The nearly 17,000-square-foot plant is 10 times the space Taza started with, back when Whitmore rented the coffee roasting machine at the JP Licks ice cream parlor on Centre Street in Jamaica Plain to roast cacao beans. Whitmore would take the roasted cacao back to Somerville in Fulton’s car, then spend hours using a contraption he rigged from a blow dryer to separate chocolate bits from their papery shells.
Friends and relatives were often drafted — bribed with food and beer — to help wrap chocolates in labels designed by Fulton. Whitmore and another Taza cofounder, Larry Slotnik, would then peddle the chocolate from the backs of their bicycles.
Today, Taza purchases fermented cacao beans directly from organic farming cooperatives in the Dominican Republic and Bolivia, paying a minimum of $500 per metric ton over the daily market price to ensure quality. Top executives visit each cacao cooperative once a year to meet with farmers, check on working conditions, and verify that growing practices meet organic and ethical standards.
Taza’s commitment to paying fair prices to farmers and ensuring that beans are grown organically, using environmentally sustainable methods, helped it land its biggest customer, Whole Foods Market Inc., the Austin, Texas, grocery chain that built its following with high-quality, sustainably raised, organic products. Whole Foods stores began carrying Taza products in 2007.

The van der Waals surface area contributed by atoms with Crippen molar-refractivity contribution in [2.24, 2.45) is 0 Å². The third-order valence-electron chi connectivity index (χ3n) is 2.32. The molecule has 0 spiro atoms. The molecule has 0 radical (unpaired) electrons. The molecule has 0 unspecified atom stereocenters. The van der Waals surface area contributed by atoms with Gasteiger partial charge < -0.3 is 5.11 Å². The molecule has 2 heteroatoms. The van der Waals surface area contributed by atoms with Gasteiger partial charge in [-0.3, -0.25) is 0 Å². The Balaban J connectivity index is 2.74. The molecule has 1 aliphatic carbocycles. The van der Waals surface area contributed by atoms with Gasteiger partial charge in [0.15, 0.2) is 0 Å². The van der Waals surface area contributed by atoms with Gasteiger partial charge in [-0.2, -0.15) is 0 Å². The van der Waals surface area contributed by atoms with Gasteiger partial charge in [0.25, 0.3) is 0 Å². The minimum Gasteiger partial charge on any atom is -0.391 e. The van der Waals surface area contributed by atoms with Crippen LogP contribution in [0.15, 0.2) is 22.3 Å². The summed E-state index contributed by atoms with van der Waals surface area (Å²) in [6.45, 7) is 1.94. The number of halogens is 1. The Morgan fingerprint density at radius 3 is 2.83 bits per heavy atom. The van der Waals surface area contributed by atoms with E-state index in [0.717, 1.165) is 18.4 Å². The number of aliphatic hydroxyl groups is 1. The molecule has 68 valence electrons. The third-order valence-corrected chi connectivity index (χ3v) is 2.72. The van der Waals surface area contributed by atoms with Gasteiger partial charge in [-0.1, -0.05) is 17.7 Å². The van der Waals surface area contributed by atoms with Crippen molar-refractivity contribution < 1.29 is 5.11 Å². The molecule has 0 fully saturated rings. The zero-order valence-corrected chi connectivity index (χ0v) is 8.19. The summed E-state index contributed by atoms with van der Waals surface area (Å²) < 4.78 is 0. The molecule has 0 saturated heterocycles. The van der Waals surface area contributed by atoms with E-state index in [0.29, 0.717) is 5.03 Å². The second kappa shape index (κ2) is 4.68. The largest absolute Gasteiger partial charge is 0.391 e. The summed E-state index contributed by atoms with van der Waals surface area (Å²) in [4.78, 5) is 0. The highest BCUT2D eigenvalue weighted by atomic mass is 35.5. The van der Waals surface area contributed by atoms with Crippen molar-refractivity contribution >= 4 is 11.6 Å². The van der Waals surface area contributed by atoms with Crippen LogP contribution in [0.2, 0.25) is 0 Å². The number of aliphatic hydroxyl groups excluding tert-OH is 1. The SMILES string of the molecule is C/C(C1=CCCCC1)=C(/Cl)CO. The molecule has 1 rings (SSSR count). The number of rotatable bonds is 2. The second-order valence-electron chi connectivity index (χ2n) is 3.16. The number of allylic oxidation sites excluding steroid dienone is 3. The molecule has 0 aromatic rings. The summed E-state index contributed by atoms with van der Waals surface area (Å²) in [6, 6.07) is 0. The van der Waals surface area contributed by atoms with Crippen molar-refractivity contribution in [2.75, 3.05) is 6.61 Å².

“They are huge advocates for how they source and then how they sell their products,” said Eliza Brown, Whole Foods’ executive coordinator of purchasing. “It’s not just about pushing boxes and boxes, and pallets and pallets of chocolate.”
Taza’s sales are growing 30 to 35 percent a year, Whitmore estimated. But as the company expands, it faces the challenge confronted by many makers of niche products, said Glenn Kelley, an adjunct marketing professor at Babson College in Wellesley: how to increase sales without compromising products or principles.
“You want to see how big you can get before you get bad,” Kelley said. “How do you maintain this quality product and grow it?”
That issue is very much on the minds of Whitmore and his partners. Growing at a pace that maintains quality has always been at the center of the business plan, he said. For example, when Taza introduced a chocolate blended with coconut in January, it sold out almost immediately. But the company didn’t increase production because it couldn’t find a supplier that could provide bigger quantities of coconut that met Taza’s standards.
“We’re not going to go out and get a million in financing from a venture capital firm and inject it,” said Whitmore. “We don’t want to do that.”
In addition to selling chocolates to Whole Foods, Taza sells roasted cacao beans to Peak Organic Brewing Co. of Portland, Maine, which uses them to make its oak-aged mocha stout, and leftover shells from cacao beans to Mem Tea Imports in Watertown, which uses them in four tea blends.
At the Financial District restaurant Trade, pastry chef Sarah Cravedi uses Taza’s chocolates to lend a rich flavor to her baked chocolate pudding dessert, a chocolate budino. As with many chefs, she is very aware of where ingredients come from and how they are produced.
“I think about trying to source ingredients locally, but chocolate and coffee, those are difficult,” she said. “I think [Taza] is as close as we’re going to get.”